5 Things Which Motivate Children To Write
It’s an important question.
How can we motivate children to be interested in and excited about writing?
Learning new things has to be appealing. We are far more receptive to new ideas. It makes it easier to absorb and process information.
We should ask ourselves the following questions when teaching any part of the writing process to children...
1. Does It Start From What They Know?
Relating new learning to what children already know helps them to make sense of new concepts.
Children need opportunities to talk about themselves and to be encouraged to share their experiences with others.
This does not always come easily to some children.
They may be shy or reluctant, unable to speak clearly in sentences. They may lack a range of experiences to talk about. But this should not hinder their development.
We simply have to provide the experiences which enable all children to make connections and grow in confidence and understanding.
Understanding how children learn takes insight and a great deal of understanding. Tremendous potential can be harvested – allowing children opportunities to talk about what they know, can do and have done.
2. Are They Playing With Language?
Children need to:
- get involved
- be creative
- try new things
- try again.
This is how they learn.
It follows that children need to:
- see what a sentence looks like and how it is created
- physically move words and images around
- hear how things sound when they say it out loud
- hear how things can be made to sound different
- explore how manipulating words and images makes a difference to the meaning
- practise out loud
- create, plan and edit ideas.
This is how they learn. There should be no end to their exploration.
Talk is key during this process. It allows the children to share and explore ideas. And the facilitator can gain a great deal of information by listening and observing during this process.
3. Are We Promoting Self Belief?
Children are confident in so many things. They often have so little fear and just go for it!
This culture of ‘I can do anything!’ needs to be cultivated and treasured. It should be the main focus when teaching children to write…and it is up to us as adults to make this happen.
Children should be brimming with confidence and self belief – no matter where they are in the process of learning to write.
To make this happen, children need to understand what they are doing and how they are doing it. And they should feel confident that they have the right tools to help them.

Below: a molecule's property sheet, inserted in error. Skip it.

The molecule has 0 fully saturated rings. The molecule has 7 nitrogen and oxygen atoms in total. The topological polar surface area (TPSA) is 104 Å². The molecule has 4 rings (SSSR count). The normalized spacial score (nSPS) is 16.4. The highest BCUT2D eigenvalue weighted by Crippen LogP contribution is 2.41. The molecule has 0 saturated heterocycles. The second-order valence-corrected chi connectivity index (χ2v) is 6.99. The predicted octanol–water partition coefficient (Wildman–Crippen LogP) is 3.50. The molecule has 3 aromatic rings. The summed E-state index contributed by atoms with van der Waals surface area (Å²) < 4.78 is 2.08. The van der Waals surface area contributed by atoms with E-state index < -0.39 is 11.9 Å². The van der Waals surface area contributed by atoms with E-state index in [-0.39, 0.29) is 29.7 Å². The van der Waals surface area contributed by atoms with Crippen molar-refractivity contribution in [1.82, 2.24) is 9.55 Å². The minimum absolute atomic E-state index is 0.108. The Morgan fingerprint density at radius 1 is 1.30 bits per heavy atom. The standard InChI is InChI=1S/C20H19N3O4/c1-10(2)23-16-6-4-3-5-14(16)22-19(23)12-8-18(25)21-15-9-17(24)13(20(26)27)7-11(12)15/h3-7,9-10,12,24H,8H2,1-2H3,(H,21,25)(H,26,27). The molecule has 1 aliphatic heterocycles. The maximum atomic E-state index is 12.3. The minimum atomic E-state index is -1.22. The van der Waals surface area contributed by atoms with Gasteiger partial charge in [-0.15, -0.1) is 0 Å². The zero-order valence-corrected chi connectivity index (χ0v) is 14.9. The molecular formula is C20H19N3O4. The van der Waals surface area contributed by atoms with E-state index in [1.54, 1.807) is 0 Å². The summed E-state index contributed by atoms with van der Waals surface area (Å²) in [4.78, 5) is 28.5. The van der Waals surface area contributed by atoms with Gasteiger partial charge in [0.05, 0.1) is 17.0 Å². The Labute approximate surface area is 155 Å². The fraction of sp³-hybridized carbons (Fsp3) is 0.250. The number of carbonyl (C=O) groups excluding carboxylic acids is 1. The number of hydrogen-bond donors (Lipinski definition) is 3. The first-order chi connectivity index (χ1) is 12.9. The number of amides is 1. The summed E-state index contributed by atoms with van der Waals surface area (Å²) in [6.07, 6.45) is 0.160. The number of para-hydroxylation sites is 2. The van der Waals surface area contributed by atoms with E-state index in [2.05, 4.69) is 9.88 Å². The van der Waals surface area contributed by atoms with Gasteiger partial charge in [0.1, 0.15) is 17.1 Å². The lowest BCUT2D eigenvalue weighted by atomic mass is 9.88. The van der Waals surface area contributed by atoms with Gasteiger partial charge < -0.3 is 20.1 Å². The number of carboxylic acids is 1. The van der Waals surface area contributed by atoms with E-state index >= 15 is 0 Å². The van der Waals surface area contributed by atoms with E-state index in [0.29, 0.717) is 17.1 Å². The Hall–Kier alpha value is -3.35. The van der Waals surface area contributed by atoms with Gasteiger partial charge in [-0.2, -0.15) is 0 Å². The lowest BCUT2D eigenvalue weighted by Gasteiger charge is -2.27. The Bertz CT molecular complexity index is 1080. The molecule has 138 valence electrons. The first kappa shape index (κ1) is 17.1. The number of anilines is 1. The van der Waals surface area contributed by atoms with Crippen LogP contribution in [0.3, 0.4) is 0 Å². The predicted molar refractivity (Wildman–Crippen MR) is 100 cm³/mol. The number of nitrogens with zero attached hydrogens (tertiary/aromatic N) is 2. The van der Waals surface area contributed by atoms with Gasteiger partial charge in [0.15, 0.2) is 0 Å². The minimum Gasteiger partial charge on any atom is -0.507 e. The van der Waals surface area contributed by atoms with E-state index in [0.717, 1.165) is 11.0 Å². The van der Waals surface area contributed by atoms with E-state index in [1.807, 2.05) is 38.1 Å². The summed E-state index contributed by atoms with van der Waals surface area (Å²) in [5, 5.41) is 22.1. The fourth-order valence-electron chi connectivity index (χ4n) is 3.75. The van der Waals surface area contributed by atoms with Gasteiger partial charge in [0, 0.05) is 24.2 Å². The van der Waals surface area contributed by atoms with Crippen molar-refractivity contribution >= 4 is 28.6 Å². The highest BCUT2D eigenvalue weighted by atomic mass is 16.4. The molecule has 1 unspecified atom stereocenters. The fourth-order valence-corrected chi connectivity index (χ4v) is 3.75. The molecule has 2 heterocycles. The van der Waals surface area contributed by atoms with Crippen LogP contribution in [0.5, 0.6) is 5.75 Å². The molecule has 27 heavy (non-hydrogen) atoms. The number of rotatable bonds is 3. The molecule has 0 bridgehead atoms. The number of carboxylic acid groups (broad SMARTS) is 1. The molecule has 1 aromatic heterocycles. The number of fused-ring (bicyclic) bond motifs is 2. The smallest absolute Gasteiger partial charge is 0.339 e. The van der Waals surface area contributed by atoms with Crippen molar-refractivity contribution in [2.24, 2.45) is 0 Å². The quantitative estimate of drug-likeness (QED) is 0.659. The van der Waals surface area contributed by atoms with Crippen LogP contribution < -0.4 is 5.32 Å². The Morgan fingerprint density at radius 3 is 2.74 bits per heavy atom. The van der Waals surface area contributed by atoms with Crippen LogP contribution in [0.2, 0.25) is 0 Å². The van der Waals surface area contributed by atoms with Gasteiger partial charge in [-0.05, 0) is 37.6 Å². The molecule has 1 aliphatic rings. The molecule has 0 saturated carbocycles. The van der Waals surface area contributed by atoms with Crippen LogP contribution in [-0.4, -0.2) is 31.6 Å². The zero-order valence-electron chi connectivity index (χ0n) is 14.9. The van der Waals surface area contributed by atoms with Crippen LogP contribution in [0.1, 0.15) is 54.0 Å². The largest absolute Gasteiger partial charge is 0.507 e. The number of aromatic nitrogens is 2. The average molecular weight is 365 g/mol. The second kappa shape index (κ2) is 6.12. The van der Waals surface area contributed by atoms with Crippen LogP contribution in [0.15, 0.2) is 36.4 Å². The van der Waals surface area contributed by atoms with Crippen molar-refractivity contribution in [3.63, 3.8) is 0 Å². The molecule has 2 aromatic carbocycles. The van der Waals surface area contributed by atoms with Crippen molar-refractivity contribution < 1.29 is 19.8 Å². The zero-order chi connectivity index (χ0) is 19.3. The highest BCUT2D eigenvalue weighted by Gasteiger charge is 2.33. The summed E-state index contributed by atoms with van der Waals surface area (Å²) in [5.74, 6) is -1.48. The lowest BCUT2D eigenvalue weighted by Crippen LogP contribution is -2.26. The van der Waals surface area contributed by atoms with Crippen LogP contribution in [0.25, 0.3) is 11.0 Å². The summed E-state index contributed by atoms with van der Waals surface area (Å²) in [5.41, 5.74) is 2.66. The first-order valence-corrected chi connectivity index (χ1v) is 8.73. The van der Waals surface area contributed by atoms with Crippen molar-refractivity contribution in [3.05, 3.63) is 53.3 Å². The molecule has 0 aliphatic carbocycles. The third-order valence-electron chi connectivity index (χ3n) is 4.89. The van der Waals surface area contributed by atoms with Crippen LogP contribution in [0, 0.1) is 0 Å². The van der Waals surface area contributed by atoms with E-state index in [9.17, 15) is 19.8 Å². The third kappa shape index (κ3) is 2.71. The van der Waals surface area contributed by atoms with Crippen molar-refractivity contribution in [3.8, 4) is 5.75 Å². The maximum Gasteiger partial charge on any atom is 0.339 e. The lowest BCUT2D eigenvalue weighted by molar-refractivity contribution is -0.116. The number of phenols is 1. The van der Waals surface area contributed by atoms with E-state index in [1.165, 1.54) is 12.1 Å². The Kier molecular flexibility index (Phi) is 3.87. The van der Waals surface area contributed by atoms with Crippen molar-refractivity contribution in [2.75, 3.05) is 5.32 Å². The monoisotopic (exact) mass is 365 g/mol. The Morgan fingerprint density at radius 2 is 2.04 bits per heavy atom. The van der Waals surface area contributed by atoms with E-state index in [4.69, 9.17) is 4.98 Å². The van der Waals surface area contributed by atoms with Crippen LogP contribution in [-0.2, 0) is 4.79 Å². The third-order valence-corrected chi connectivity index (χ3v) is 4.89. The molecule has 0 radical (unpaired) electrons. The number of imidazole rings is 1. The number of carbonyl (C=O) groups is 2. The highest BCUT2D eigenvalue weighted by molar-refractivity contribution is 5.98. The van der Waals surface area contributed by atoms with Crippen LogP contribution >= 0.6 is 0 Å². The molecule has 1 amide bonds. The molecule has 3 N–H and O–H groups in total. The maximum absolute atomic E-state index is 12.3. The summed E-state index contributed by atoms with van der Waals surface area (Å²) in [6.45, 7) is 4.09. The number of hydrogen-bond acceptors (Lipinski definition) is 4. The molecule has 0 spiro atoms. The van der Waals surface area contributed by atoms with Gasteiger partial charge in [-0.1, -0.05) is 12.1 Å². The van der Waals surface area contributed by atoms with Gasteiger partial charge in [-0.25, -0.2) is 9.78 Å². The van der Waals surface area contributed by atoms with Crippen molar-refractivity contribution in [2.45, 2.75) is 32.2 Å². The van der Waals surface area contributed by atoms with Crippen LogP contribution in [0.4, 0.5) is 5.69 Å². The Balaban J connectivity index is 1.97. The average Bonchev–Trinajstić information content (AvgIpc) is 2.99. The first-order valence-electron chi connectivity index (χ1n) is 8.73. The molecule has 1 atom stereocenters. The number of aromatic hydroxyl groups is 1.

Learning needs to be hands-on, allowing children to get stuck in and have fun exploring language. If children think they can do anything they will have the confidence to do it!
We just have to put the right stepping stones in place and ensure that the way we prepare children for writing equips them to be able to write well!
We make it happen. We make the path difficult or easy!
4. Do We Encourage A Sense Of Achievement?
Children need to be encouraged every step of the way. They need to be stretched and challenged to try new things but motivated to do this because they feel good about themselves.
They need to experience success in organising images and words to make sentences. They need their success to be recognised so they can build on it. They need to know what they have done well and what they need to do next.
Taking time to create sentences and stories physically, playing with ideas and developing the ability to retell with confidence...this all helps them to feel good about their ideas and motivates them to write their ideas down.
5. Is It Enjoyable?
The process of learning to write is fun. Learning about how words combine to create different effects is an adventure.
The way this learning journey is presented to children is integral to their enjoyment of it. The process needs to be simple and accessible – allowing children to physically explore, talk and eventually to write their ideas down.
If we enjoy teaching it, they will enjoy learning about it.
The Mighty Writer methodology encompasses all of these concepts, to guarantee that children of all abilities will be motivated to write. Find out more in our Teacher's Guide.
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